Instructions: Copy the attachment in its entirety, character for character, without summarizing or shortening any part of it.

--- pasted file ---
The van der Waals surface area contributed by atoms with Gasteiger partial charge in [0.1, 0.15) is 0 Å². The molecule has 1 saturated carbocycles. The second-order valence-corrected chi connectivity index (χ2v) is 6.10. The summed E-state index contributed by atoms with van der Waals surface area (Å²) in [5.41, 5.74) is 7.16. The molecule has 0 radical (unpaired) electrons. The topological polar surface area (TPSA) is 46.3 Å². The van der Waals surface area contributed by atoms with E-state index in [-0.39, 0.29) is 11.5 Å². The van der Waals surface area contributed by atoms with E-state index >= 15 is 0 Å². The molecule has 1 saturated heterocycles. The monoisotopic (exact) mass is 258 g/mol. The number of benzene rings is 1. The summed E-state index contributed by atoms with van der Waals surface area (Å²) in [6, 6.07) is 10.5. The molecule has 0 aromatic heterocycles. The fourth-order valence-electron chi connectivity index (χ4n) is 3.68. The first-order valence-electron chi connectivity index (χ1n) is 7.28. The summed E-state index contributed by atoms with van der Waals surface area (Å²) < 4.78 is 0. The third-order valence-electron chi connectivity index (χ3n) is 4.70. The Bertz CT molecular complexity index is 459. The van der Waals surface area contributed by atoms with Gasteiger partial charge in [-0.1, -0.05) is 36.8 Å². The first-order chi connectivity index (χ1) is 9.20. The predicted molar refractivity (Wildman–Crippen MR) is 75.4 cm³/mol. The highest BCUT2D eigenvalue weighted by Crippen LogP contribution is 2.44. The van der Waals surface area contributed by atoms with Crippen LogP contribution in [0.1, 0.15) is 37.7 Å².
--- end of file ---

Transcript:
The van der Waals surface area contributed by atoms with Gasteiger partial charge in [0.1, 0.15) is 0 Å². The molecule has 1 saturated carbocycles. The second-order valence-corrected chi connectivity index (χ2v) is 6.10. The summed E-state index contributed by atoms with van der Waals surface area (Å²) in [5.41, 5.74) is 7.16. The molecule has 0 radical (unpaired) electrons. The topological polar surface area (TPSA) is 46.3 Å². The van der Waals surface area contributed by atoms with E-state index in [-0.39, 0.29) is 11.5 Å². The van der Waals surface area contributed by atoms with E-state index >= 15 is 0 Å². The molecule has 1 saturated heterocycles. The monoisotopic (exact) mass is 258 g/mol. The number of benzene rings is 1. The summed E-state index contributed by atoms with van der Waals surface area (Å²) in [6, 6.07) is 10.5. The molecule has 0 aromatic heterocycles. The fourth-order valence-electron chi connectivity index (χ4n) is 3.68. The first-order valence-electron chi connectivity index (χ1n) is 7.28. The summed E-state index contributed by atoms with van der Waals surface area (Å²) < 4.78 is 0. The third-order valence-electron chi connectivity index (χ3n) is 4.70. The Bertz CT molecular complexity index is 459. The van der Waals surface area contributed by atoms with Gasteiger partial charge in [-0.1, -0.05) is 36.8 Å². The first-order chi connectivity index (χ1) is 9.20. The predicted molar refractivity (Wildman–Crippen MR) is 75.4 cm³/mol. The highest BCUT2D eigenvalue weighted by Crippen LogP contribution is 2.44. The van der Waals surface area contributed by atoms with Crippen LogP contribution in [0.1, 0.15) is 37.7 Å².